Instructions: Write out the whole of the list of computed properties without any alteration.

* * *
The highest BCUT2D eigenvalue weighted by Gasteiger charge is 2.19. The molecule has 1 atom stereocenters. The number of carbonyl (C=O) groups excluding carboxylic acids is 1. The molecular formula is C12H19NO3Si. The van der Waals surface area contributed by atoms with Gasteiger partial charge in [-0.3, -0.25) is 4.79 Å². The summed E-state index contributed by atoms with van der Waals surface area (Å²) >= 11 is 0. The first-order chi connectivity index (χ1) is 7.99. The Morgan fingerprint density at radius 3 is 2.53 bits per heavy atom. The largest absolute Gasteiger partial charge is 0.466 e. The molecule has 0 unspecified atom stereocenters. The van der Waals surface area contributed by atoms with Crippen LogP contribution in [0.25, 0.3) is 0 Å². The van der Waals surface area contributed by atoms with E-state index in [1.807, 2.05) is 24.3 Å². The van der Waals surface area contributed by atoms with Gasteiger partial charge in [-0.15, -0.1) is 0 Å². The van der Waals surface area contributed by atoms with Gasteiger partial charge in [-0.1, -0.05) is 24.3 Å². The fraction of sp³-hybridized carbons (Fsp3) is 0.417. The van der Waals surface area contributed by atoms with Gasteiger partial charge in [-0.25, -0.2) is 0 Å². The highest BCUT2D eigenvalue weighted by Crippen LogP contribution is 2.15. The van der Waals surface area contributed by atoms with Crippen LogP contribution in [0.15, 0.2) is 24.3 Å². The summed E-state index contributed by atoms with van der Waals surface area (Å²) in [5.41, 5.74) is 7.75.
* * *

The highest BCUT2D eigenvalue weighted by Gasteiger charge is 2.19. The molecule has 1 atom stereocenters. The number of carbonyl (C=O) groups excluding carboxylic acids is 1. The molecular formula is C12H19NO3Si. The van der Waals surface area contributed by atoms with Gasteiger partial charge in [-0.3, -0.25) is 4.79 Å². The summed E-state index contributed by atoms with van der Waals surface area (Å²) >= 11 is 0. The first-order chi connectivity index (χ1) is 7.99. The Morgan fingerprint density at radius 3 is 2.53 bits per heavy atom. The largest absolute Gasteiger partial charge is 0.466 e. The molecule has 0 unspecified atom stereocenters. The van der Waals surface area contributed by atoms with Crippen LogP contribution in [0.25, 0.3) is 0 Å². The van der Waals surface area contributed by atoms with E-state index in [1.807, 2.05) is 24.3 Å². The van der Waals surface area contributed by atoms with Gasteiger partial charge in [-0.15, -0.1) is 0 Å². The van der Waals surface area contributed by atoms with Gasteiger partial charge in [-0.1, -0.05) is 24.3 Å². The fraction of sp³-hybridized carbons (Fsp3) is 0.417. The van der Waals surface area contributed by atoms with Gasteiger partial charge in [-0.25, -0.2) is 0 Å². The highest BCUT2D eigenvalue weighted by Crippen LogP contribution is 2.15. The van der Waals surface area contributed by atoms with Crippen LogP contribution in [0.15, 0.2) is 24.3 Å². The summed E-state index contributed by atoms with van der Waals surface area (Å²) in [5.41, 5.74) is 7.75.